Political rivals accused the Likud party of being in the cult-like thrall of faction leader Benjamin Netanyahu Thursday, charging that politicians who performed well in the Likud primary would attempt to destroy the rule of law and Israel’s courts at the former prime minister’s behest.
The allegations came as Likud announced the results of its primary held a day earlier, which saw Netanyahu loyalists pushed to the top of the party slate, while those who challenged the opposition leader were shoved toward the bottom of the roster. The criticism also focused on the male-heavy makeup of the party slate, which includes only a single woman among the top 10 slots.
“The extreme and abrasive Likud list makes clear exactly what the coming government will look like if Netanyahu gets [a coalition of] 61 seats — destruction of the court system… and destroying the rule of law,” read a missive from the Blue and White and New Hope parties, which are running together in the upcoming election.
“There’s no place in the ‘Bibistan’ party for believers in the legacy of [Ze’ev] Jabotinsky and [Menachem] Begin,” the statement added, referring to the revisionist Zionist lionized by the party and its first prime minister.
Critics, including New Hope leader Gideon Sa’ar, have accused Netanyahu of hijacking the party and pushing out those who support the party’s ideological vision but not him or his alleged attempts to make his legal troubles disappear.
Sa’ar, formerly a lifelong Likud member, left to form his own party after losing to Netanyahu in a contest for party leadership, and has brought in other anti-Netanyahu discontents fleeing the party.
Yisrael Beytenu party leader Avigdor Liberman also attacked the Netanyahu cult of personality, jokingly tying it into the minor Jewish holiday of Tu b’Av, which began Thursday night and is traditionally associated with love.
“The Likud primaries results released for Tu b’Av: the more you love Bibi the higher you go in the Likud list. If you don’t, you get pushed out of the Likud ranks,” he tweeted.
Likud has been projected to win between 32 and 35 seats in November’s elections, which would make it the largest party and could give Netanyahu a chance at reclaiming power after a year leading the opposition.
As in the previous four elections, November’s vote is largely seen as a referendum on the Likud leader, and the primary was largely seen as a litmus test for the level of support he has within the party.
Finishing first in the voting was Yariv Levin, considered Netanyahu’s righthand man in the Knesset. Most recently, Levin — helped by Yoav Kisch, who also placed in the top 10 — managed Knesset dissolution negotiations with the coalition on behalf of the Likud-led opposition. Levin is also the brain behind the party’s judicial reform agenda, and has advocated for it since his days as a lawyer.
Other Netanyahu supporters rewarded by Likud voters include former ministers Amir Ohana, Miri Regev, Eli Cohen and former coalition whip Miki Zohar. Shlomo Karhi followed closely behind at number 12, a strong finish in his second primary.
Yuli Edelstein, a Likud stalwart who finished first in balloting in the previous primary, fell to 23rd position, as voters seemingly punished him for professing his desire to eventually challenge Netanyahu for the party leadership.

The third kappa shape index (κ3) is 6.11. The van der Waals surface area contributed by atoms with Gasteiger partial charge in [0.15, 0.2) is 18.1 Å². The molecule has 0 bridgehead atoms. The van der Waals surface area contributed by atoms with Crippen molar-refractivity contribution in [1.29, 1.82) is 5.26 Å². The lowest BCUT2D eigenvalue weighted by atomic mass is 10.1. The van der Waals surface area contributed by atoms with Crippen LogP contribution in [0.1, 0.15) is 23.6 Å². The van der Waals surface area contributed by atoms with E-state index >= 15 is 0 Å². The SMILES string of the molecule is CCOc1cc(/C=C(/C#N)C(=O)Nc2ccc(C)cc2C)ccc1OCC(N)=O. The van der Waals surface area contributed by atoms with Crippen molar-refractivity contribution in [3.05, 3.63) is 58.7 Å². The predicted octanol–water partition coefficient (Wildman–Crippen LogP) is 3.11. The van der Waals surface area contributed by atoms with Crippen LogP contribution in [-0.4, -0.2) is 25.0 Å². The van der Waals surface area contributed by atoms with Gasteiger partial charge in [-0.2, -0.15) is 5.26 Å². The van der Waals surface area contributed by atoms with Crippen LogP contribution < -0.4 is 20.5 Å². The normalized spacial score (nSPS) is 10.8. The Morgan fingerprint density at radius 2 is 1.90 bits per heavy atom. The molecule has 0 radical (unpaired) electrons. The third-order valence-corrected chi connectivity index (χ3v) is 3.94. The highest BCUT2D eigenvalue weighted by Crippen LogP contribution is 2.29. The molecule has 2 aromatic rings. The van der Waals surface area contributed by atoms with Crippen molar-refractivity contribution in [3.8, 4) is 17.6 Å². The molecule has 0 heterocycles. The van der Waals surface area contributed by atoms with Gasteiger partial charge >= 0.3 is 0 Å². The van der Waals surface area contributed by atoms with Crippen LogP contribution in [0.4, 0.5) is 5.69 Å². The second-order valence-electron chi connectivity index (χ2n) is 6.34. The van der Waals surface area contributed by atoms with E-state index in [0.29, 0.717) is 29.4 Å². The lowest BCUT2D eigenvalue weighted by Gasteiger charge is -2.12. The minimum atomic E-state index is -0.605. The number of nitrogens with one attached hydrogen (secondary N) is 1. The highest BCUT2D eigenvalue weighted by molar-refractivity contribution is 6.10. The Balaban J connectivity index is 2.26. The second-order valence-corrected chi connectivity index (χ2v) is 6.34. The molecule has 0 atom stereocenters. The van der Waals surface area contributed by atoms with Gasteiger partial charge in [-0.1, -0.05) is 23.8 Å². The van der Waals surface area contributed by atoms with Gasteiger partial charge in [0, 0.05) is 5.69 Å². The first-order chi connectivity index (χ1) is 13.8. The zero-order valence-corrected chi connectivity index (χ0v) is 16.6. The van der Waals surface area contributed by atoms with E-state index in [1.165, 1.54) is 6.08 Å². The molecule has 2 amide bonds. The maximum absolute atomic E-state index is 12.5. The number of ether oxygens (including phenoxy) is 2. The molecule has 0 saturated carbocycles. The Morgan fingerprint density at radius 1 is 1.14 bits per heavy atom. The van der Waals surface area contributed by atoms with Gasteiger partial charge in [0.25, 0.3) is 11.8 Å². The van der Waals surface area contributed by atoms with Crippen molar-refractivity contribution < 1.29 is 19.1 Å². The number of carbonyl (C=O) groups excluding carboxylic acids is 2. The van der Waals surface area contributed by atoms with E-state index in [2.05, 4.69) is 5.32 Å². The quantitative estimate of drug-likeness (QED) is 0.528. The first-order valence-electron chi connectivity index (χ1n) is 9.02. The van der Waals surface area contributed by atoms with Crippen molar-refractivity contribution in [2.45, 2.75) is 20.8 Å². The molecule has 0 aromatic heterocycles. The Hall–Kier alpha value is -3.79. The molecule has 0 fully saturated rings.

According to reports from the Kan public broadcaster, Edelstein has since threatened to quit the Likud if he is not named a minister in the next government.
With Regev the only woman elected in the top 10, the Labor party took aim at the male-dominated slate, posting a picture of the party’s top vote-getters and adorning three with women’s hair.
“Here, we fixed it for you,” the party quipped on Twitter.
הנה, תיקנו לכם. pic.twitter.com/N0WqKyCK86
— מפלגת העבודה (@HavodaParty) August 11, 2022
Yair Golan, a member of the left-wing Meretz party, called the primary results “a good day for rapists.”
Golan was referring to Tally Gotliv, who has defended a handful of alleged rapists and suspected sexual predators in her career as an attorney. Gotliv finished near the bottom of voting, but will likely be moved up into a spot reserved for a female freshman.
Ayelet Shaked’s right-wing Zionist Spirit party, which has attempted to leave the door open to an alliance with Netanyahu without openly backing him, issued a similarly agnostic statement addressed to the party’s “new leaders.”
“The Zionist Spirit calls on the new leaders of the Likud to speak with a loud voice — we want unity and stability,” it said in a statement.
Itamar Ben Gvir, leader of the far-right Otzma Yehudit party, wished the new Likud list well and previewed future cooperation with the party.
“With joint forces we will bring about change in the court system and return personal security to Israeli citizens,” he said.
Since 2015, Netanyahu has sought to muzzle the Supreme Court’s checks on the Knesset, portraying the court as a bastion of leftism seeking to undermine the voters’ will, though critics say his attempts at judicial reform are now also aimed at wriggling out of his indictments in three separate corruption cases.
Netanyahu has maintained his innocence and claims the charges are the result of politically motivated police, politicians and a leftist media, enabled by a weak attorney general.
Netanyahu’s spot on the top of the list went unchallenged in the primary. He congratulated party members for electing an “excellent team” in Thursday’s primary elections.
Times of Israel staff contributed to this report